Before 2017

Georgia is a New Battleground for the Self-Proclaimed “Original Copyright Troll”

Copyright troll.[1]  Extortionist.[2]  Predator.[3]  John Steele has been called many things as he brashly wages a nationwide war against individual IP address owners on behalf of adult video production companies (or purported holders of copyrights in adult video content).  None of the names have deterred him and, in fact, Steele proudly proclaims his status as a copyright troll – defined by one court as “an owner of a valid copyright who brings an infringement action not to be made whole, but rather as a primary or supplemental revenue stream.”[4]  
The essence of Steele’s scheme is this: he (or his agents) tracks IP addresses and monitors for the downloading of his client’s copyrighted material by individuals on BitTorrent® sites.[5]  When Steele’s firm, Steele Hansemeier, PLLC (now Prenda Law Inc.), began this campaign in 2010, it filed suits naming hundreds of John Doe defendants and identifying only the accused IP addresses.  Steele then asked the courts for expedited discovery to subpoena the Internet Service Providers, such as Comcast and Cox Communications, to release the identity of the owners of the accused IP addresses.  Armed with an individual’s identity, Steele would mail a settlement letter offering to drop the suit for $3,000-$4,000.[6]  As courts have observed, the motivation to remain anonymous has prompted many defendants to pay the settlement demand rather than fight the case on the merits.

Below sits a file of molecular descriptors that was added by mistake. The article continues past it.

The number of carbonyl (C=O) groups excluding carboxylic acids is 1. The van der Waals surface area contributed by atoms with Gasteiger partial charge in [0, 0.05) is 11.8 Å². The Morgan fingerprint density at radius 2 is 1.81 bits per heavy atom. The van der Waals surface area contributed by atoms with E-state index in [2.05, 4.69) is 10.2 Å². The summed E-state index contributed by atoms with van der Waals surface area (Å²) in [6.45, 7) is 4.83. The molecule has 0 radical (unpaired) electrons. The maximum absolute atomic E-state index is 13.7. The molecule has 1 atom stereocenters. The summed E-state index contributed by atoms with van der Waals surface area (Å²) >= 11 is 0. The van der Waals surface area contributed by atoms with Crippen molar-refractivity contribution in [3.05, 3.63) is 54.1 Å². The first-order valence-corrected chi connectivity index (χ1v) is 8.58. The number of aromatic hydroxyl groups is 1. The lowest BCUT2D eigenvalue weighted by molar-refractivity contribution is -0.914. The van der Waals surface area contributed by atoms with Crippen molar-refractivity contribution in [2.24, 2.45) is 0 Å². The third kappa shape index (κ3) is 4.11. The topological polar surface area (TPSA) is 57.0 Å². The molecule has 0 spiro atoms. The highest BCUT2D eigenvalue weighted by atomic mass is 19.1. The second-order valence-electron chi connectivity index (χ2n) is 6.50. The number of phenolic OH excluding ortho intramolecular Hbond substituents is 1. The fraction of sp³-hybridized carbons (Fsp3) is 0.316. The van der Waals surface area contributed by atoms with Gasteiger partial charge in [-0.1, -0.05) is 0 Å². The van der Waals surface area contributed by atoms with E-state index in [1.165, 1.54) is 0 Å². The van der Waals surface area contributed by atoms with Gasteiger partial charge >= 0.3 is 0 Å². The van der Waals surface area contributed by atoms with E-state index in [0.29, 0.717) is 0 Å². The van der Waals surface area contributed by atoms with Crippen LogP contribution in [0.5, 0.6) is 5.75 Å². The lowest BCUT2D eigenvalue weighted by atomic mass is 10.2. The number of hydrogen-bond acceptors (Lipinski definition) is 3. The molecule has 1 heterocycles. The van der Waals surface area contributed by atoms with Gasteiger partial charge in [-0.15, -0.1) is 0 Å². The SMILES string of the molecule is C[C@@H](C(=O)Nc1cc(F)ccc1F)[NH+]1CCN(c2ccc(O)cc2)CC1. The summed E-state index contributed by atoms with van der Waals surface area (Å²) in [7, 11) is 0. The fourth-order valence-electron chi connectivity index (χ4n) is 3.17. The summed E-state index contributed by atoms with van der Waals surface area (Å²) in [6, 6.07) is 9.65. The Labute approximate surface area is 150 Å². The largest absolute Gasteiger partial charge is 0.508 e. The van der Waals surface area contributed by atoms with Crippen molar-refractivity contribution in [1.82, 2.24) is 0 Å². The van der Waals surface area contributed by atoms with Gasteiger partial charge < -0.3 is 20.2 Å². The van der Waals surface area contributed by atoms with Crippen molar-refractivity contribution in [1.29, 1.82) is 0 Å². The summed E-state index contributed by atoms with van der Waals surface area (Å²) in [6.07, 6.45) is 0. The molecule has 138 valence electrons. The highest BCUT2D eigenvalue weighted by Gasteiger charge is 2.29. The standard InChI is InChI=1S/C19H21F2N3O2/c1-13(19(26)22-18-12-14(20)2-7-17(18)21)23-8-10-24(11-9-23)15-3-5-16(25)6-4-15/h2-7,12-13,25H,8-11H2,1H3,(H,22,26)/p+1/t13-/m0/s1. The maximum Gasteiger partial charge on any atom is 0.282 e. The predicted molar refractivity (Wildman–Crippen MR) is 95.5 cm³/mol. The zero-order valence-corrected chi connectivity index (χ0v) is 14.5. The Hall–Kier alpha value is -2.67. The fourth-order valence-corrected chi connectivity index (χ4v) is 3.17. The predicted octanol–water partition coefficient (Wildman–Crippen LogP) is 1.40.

In recent months, Steele and Prenda Law have shifted from naming numerous John Doe defendants to publicly identifying individuals.  Publishing the names of alleged copyright offenders of adult film downloads in publically filed complaints raises the likelihood of public embarrassment of those who wish their taste in films kept private.  This approach may precede an assertion that there can be no extortion where there is no threat of making the disclosure because it has already been made.  A court might choose to redact the identification of the film names in the complaint (or of the individual defendants) pursuant to Fed. R. Civ. P. 26(c)(1), or strike them from the complaint altogether under Fed. R. Civ. P. 12(f).[7]  Some accused defendants are starting to fight back – challenging joinder, venue, and other procedural aspects of Prenda Law’s cases.  Courts have expressed serious misgivings about the potential for abuse of the judicial process in service of “what seems to be a developing pattern of extortionate settlement demands.”[8]
In the last month, Steele has spread the war into Georgia courts.  Steele’s local Georgia affiliate is Jacques Nazaire, “Of Counsel to Prenda Law Inc.,” according to his signature block.  Since the first filing in early October, Nazaire has filed twenty-four suits in the Northern and Middle Districts of Georgia, all naming one individual defendant, on behalf of various production companies and holding companies.  The suits filed by Nazaire as of counsel are very similar to those filed in other jurisdictions.  Below is a list of the cases filed to date, grouped by entity, none of which have proceeded past the initial filing stage:[9]
  • AF Holdings, LLC
    • 1:2012-cv-03482 (N.D. Ga. Oct. 5, 2012)
    • 1:2012-cv-03542 (N.D. Ga. Oct. 11, 2012)
    • 5:2012-cv-00429 (M.D. Ga. Oct. 27, 2012)
    • 2:2012-cv-00262 (N.D. Ga. Nov. 5, 2012)
    • 2:2012-cv-00263 (N.D. Ga. Nov. 5, 2012)
  • Boy Racer, Inc.